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Having, in several trips, followed the Silk Road from Xian and Urumqi in China across Tajikistan and Uzbekistan our next visit had to be to the Caucuses.  So in May 2019 we purchased an organised tour to Azerbaijan, Georgia and Armenia from ExPat Explore.  If this is all that interests you you might want to skip straight to Azerbaijan. Click here...

 

Geology and pre-history

In geological terms the Caucasus Mountains are very new, resulting of the collision of the Eurasian and Arabian plates that began around 200 million years ago and remains ongoing, generating regular earthquakes and occasional eruptions. The mountains and valleys were glaciated less than 20,000 years ago and are geologically unstable, with high rates of active erosion.  So the rivers run grey with silt and pebbles.

 

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Georgian landforms

 

There are two roughly parallel ranges, like a diagonal slash, with the north-western end on the Black Sea and south-eastern end on the Caspian Sea near Baku.  Since prehistoric times they have created a difficult to cross physical barrier between Eastern Europe and Western Asia. 

In an early anthropological theory, based on linguistics, it was argued that the Caucuses Mountains must be the origin of the 'Caucasian Race'.  Today 'Caucasian' is not considered to be an actual race but a broad medical classification, meaning a white person.  Nevertheless modern genetics seems to confirm that white skin is a relatively recent genetic adaptation, enhancing vitamin D production, allowing humans to first inhabit inland areas of northern Europe and Asia, about 12,000 years ago.  So all of us with white skin might feel some affinity to these lands.

Until the ice melted a little over ten thousand years ago at the end of the last glaciation, the upland areas were effectively uninhabitable by modern humans. The more mountainous areas still experience heavy snow in winter, limiting agriculture to grazing.

Yet the convoluted twists of these mountains created many separate habitable valleys so, in relative isolation, the early inhabitants developed into many separate communities. Today these groups have coalesced, or have been coerced, into a handful of modern countries, each with several ethnic identities.

As fanatical sporting loyalties demonstrate, the human animal is genetically driven, by survival evolution, to join like-minded groups. Over time these mutually supportive groups develop a common language; and with language comes common beliefs and common cultural traditions.

History shows that these divergent groups don't need much encouragement to make war on each other to: capture sustaining resources; to avenge past insults and injuries; or to honour alliances against a perceived common threat.  This is rarely more evident than in the Caucuses.

 

 


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Travel

Southern France

Touring in the South of France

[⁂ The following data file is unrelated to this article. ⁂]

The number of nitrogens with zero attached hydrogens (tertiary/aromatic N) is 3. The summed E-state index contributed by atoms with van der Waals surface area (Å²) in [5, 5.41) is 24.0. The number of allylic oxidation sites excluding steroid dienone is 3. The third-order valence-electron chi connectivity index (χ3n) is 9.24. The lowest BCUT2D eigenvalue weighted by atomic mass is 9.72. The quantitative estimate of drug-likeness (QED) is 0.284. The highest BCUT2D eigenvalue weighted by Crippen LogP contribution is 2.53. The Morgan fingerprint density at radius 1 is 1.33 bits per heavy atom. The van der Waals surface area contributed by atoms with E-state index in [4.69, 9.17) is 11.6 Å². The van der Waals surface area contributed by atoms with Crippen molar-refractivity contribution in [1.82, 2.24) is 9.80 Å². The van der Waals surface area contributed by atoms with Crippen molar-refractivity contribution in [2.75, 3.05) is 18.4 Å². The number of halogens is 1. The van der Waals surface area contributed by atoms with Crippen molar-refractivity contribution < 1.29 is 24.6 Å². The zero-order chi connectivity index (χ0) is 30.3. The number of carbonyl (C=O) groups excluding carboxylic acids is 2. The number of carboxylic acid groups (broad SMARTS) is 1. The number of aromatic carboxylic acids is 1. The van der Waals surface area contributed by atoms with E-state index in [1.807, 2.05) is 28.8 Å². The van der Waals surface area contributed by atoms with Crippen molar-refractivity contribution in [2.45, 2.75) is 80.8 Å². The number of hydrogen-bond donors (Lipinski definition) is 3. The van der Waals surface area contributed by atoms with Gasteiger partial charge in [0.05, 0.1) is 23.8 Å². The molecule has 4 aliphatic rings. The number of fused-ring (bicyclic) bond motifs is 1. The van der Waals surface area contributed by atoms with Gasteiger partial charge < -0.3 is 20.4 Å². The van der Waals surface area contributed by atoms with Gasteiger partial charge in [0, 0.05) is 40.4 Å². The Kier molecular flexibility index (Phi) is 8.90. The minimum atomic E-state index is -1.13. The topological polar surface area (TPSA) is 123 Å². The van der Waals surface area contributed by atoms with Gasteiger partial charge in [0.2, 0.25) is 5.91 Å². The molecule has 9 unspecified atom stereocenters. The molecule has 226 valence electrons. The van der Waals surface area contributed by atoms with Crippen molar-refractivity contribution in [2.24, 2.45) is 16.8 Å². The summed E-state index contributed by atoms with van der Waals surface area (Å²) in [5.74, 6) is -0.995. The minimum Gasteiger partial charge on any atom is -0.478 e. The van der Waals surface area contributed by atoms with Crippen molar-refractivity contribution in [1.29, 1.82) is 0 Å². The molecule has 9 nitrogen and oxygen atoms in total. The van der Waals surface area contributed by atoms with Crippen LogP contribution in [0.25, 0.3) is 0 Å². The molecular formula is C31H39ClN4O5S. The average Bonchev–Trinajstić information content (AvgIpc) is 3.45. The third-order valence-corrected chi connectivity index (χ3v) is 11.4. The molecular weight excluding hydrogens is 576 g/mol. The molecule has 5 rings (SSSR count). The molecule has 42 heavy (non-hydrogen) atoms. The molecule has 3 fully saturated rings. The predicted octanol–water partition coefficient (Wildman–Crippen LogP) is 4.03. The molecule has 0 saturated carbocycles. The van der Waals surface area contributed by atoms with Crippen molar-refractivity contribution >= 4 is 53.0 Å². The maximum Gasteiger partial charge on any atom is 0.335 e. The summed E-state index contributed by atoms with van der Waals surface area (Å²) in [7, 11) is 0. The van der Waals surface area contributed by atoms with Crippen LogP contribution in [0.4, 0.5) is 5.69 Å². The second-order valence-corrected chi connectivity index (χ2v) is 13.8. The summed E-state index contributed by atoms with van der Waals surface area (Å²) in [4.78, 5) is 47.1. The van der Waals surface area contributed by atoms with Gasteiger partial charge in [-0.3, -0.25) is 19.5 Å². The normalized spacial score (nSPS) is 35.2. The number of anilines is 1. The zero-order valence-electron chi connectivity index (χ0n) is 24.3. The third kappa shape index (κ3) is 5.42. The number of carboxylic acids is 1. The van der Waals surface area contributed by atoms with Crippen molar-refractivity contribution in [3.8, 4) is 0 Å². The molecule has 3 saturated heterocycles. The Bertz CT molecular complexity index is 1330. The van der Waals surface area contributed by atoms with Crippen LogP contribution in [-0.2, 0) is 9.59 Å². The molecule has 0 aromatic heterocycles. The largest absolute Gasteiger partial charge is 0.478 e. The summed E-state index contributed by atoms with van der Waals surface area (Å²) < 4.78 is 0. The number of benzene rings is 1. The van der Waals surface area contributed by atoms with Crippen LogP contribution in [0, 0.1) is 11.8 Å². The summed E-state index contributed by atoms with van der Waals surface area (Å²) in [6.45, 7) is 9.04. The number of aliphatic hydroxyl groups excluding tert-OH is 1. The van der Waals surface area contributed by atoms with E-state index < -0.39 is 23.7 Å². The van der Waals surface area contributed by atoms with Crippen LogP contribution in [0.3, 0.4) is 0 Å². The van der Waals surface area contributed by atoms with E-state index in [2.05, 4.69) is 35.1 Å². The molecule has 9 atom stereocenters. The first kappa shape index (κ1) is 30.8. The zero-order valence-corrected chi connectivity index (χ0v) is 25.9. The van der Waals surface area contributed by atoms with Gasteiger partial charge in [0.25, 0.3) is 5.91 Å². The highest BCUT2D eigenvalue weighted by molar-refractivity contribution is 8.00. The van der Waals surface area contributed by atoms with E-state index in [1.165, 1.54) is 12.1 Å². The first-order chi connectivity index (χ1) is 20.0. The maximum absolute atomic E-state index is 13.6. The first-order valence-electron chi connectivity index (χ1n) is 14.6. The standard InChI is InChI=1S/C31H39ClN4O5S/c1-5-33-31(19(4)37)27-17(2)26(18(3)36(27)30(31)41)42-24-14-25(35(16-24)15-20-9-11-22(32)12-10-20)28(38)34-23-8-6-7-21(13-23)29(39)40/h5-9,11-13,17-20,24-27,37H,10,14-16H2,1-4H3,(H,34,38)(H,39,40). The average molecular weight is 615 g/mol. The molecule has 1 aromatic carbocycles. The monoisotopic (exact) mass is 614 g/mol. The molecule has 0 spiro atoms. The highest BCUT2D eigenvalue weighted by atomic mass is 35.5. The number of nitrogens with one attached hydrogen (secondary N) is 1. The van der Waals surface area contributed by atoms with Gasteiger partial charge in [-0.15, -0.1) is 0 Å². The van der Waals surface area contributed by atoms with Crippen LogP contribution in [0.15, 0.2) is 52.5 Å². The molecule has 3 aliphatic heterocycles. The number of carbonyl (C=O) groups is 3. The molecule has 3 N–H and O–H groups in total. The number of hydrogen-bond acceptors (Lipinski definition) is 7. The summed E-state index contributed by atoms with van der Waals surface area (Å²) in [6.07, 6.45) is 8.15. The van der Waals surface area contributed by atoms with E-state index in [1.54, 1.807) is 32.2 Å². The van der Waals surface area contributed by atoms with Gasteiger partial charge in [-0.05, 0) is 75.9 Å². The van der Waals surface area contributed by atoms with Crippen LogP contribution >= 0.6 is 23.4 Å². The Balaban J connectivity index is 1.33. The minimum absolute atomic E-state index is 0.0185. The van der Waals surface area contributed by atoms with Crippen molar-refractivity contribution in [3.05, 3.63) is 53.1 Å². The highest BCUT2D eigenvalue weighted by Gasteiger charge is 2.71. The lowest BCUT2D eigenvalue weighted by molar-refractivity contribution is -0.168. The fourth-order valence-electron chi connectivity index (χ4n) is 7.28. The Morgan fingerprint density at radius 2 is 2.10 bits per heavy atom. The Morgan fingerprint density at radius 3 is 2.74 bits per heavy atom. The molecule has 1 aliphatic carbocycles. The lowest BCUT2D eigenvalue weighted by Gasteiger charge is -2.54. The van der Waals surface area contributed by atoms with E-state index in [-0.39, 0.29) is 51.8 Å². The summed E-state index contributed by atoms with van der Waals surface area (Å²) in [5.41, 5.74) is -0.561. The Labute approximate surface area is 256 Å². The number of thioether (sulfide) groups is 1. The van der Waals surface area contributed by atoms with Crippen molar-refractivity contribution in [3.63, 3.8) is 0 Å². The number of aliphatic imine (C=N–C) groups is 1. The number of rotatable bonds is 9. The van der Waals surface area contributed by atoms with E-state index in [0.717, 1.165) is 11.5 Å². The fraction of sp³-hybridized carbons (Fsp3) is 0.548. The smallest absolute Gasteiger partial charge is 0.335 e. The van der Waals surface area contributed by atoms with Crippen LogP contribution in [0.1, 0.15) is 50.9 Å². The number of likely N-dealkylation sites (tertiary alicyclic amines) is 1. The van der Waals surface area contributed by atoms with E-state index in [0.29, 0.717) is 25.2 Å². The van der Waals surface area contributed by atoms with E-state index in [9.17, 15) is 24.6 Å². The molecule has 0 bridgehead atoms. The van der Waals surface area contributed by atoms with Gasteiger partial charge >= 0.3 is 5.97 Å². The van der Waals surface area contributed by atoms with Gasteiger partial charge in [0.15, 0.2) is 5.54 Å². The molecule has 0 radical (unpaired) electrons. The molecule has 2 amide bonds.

September 2014

 

Lyon

Off the plane we are welcomed by a warm Autumn day in the south of France.  Fragrant and green.

Lyon is the first step on our short stay in Southern France, touring in leisurely hops by car, down the Rhône valley from Lyon to Avignon and then to Aix and Nice with various stops along the way.

Months earlier I’d booked a car from Lyon Airport to be dropped off at Nice Airport.  I’d tried booking town centre to town centre but there was nothing available.

This meant I got to drive an unfamiliar car, with no gearstick or ignition switch and various other novel idiosyncrasies, ‘straight off the plane’.  But I managed to work it out and we got to see the countryside between the airport and the city and quite a bit of the outer suburbs at our own pace.  Fortunately we had ‘Madam Butterfly’ with us (more of her later) else we could never have reached our hotel through the maze of one way streets.

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Fiction, Recollections & News

The Writer

 

 

The fellow sitting beside me slammed his book closed and sat looking pensive. 

The bus was approaching Cremorne junction.  I like the M30.  It starts where I get on so I’m assured of a seat and it goes all the way to Sydenham in the inner West, past Sydney University.  Part of the trip is particularly scenic, approaching and crossing the Harbour Bridge.  We’d be in The City soon.

My fellow passenger sat there just staring blankly into space.  I was intrigued.   So I asked what he had been reading that evoked such deep thought.  He smiled broadly, aroused from his reverie.  “Oh it’s just Inferno the latest Dan Brown,” he said.   

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Opinions and Philosophy

Death

 

 

Death is one of the great themes of existence that interests almost everyone but about which many people avoid discussion.  It is also discussed in my essay to my children: The Meaning of Life on this website; written more than ten years ago; where I touch on personal issues not included below; such as risk taking and the option of suicide.

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